A panel appointed by search engine Google holds the first of a series of meetings to debate the balance between privacy and the free flow of information after a May court ruling reinforced Europeans' "right to be forgotten".
The event in Madrid is the first of seven meetings in European capitals, as the Internet giant struggles with thousands of requests to remove from its search results everything from serious criminal records, embarrassing photos, instances of online bullying and negative press stories.
By mid-July, Google, which holds more than 80 per cent of Europe's search market, said it had received more than 90,000 requests and accepted more than half since the European Union's top court ruled they must remove results if the information was "inadequate, irrelevant or no longer relevant".
Meanwhile data protection regulators from European countries, which are next set to meet on September 15, work on guidelines for the search engines, which also include Microsoft and Yahoo!, to ensure that requests are handled consistently.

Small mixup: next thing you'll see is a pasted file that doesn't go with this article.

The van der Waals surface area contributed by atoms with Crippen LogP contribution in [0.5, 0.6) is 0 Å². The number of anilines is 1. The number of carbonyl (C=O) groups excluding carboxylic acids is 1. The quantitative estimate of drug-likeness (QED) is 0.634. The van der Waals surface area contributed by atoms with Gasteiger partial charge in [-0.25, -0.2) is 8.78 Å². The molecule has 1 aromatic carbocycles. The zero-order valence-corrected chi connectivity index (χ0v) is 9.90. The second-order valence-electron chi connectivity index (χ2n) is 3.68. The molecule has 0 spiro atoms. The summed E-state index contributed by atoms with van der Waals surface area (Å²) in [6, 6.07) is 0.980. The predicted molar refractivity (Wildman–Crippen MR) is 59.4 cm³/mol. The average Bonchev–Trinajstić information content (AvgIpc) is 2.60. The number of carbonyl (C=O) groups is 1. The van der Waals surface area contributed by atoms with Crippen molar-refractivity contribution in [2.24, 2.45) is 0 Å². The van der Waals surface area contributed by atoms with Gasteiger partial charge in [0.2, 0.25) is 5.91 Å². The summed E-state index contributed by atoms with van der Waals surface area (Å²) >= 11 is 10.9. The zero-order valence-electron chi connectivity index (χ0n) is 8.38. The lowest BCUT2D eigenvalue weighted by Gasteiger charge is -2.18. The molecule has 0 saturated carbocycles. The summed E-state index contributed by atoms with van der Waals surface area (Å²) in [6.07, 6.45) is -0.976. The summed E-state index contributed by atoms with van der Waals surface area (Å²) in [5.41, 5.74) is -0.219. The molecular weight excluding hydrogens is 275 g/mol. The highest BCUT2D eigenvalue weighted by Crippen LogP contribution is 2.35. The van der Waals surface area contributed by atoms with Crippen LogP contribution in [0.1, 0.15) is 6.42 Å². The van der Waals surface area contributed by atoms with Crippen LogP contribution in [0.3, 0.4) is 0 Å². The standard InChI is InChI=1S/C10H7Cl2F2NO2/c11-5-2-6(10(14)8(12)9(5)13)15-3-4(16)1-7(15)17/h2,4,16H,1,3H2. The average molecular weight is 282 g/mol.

Isabelle Falque-Pierrotin, who heads France's privacy watchdog and the WP29 group of EU national data protection authorities, said on Friday she was sceptical about the Google initiative, which she described as part of a "PR war" on an issue that was important to the company's business strategy.
"Google is trying to set the terms of the debate," she said. "They want to be seen as being open and virtuous, but they hand-picked the members of the council, will control who is in the audience, and what comes out of the meetings".
If a search engine declines a person's request, he or she has the right to appeal to the national data protection regulator. Some 90 such appeals have been filed in Britain, 70 in Spain, 20 in France and 13 in Ireland.
Some examples of link removals have become public because Google notified media outlets such as the BBC and Guardian when their stories were removed from search results. That prompted critics to charge that Europe's Internet was being scrubbed and the press censored.